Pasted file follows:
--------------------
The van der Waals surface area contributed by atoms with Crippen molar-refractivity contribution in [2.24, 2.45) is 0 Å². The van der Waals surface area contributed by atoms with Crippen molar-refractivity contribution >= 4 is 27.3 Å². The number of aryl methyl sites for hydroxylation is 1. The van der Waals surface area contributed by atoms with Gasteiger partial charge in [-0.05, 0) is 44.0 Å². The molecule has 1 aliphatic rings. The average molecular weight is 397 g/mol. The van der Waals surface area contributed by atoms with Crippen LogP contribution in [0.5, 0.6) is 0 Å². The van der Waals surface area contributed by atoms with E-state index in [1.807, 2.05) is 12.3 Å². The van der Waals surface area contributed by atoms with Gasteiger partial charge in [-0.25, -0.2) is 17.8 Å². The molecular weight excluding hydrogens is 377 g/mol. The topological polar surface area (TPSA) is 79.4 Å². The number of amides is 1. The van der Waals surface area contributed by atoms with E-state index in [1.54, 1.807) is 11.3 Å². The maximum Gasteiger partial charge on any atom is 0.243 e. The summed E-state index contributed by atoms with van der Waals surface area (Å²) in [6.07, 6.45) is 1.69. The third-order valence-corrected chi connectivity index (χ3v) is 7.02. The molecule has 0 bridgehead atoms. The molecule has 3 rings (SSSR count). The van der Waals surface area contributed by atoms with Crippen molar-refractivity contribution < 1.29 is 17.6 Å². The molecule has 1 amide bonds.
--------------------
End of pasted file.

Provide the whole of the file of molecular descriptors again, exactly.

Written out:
The van der Waals surface area contributed by atoms with Crippen molar-refractivity contribution in [2.24, 2.45) is 0 Å². The van der Waals surface area contributed by atoms with Crippen molar-refractivity contribution >= 4 is 27.3 Å². The number of aryl methyl sites for hydroxylation is 1. The van der Waals surface area contributed by atoms with Gasteiger partial charge in [-0.05, 0) is 44.0 Å². The molecule has 1 aliphatic rings. The average molecular weight is 397 g/mol. The van der Waals surface area contributed by atoms with Crippen LogP contribution in [0.5, 0.6) is 0 Å². The van der Waals surface area contributed by atoms with E-state index in [1.807, 2.05) is 12.3 Å². The van der Waals surface area contributed by atoms with Gasteiger partial charge in [-0.25, -0.2) is 17.8 Å². The molecular weight excluding hydrogens is 377 g/mol. The topological polar surface area (TPSA) is 79.4 Å². The number of amides is 1. The van der Waals surface area contributed by atoms with E-state index in [1.54, 1.807) is 11.3 Å². The maximum Gasteiger partial charge on any atom is 0.243 e. The summed E-state index contributed by atoms with van der Waals surface area (Å²) in [6.07, 6.45) is 1.69. The third-order valence-corrected chi connectivity index (χ3v) is 7.02. The molecule has 0 bridgehead atoms. The molecule has 3 rings (SSSR count). The van der Waals surface area contributed by atoms with Crippen molar-refractivity contribution < 1.29 is 17.6 Å². The molecule has 1 amide bonds.